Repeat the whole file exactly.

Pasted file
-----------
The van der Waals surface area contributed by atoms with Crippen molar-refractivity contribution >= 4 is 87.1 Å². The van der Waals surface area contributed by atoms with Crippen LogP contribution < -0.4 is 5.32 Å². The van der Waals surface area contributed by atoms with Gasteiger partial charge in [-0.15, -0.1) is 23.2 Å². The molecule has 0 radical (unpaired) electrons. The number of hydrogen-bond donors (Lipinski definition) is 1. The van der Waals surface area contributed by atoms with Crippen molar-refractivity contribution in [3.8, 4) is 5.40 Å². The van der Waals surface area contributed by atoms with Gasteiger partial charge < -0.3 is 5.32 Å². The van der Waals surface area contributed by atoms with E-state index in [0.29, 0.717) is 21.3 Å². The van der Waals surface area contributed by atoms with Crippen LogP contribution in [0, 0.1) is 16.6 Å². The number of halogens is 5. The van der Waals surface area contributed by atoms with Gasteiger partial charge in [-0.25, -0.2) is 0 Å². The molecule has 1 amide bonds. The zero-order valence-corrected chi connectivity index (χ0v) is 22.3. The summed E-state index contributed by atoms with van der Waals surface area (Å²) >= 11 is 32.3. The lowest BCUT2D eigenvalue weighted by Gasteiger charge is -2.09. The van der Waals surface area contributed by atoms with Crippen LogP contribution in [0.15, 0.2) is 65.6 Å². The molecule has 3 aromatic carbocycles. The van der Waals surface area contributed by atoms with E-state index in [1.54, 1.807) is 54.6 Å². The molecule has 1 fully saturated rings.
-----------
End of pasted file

The van der Waals surface area contributed by atoms with Crippen molar-refractivity contribution >= 4 is 87.1 Å². The van der Waals surface area contributed by atoms with Crippen LogP contribution < -0.4 is 5.32 Å². The van der Waals surface area contributed by atoms with Gasteiger partial charge in [-0.15, -0.1) is 23.2 Å². The molecule has 0 radical (unpaired) electrons. The number of hydrogen-bond donors (Lipinski definition) is 1. The van der Waals surface area contributed by atoms with Crippen molar-refractivity contribution in [3.8, 4) is 5.40 Å². The van der Waals surface area contributed by atoms with Gasteiger partial charge < -0.3 is 5.32 Å². The van der Waals surface area contributed by atoms with E-state index in [0.29, 0.717) is 21.3 Å². The van der Waals surface area contributed by atoms with Crippen LogP contribution in [0, 0.1) is 16.6 Å². The number of halogens is 5. The van der Waals surface area contributed by atoms with Gasteiger partial charge in [-0.25, -0.2) is 0 Å². The molecule has 1 amide bonds. The zero-order valence-corrected chi connectivity index (χ0v) is 22.3. The summed E-state index contributed by atoms with van der Waals surface area (Å²) >= 11 is 32.3. The lowest BCUT2D eigenvalue weighted by Gasteiger charge is -2.09. The van der Waals surface area contributed by atoms with Crippen LogP contribution in [0.15, 0.2) is 65.6 Å². The molecule has 3 aromatic carbocycles. The van der Waals surface area contributed by atoms with E-state index in [1.54, 1.807) is 54.6 Å². The molecule has 1 fully saturated rings.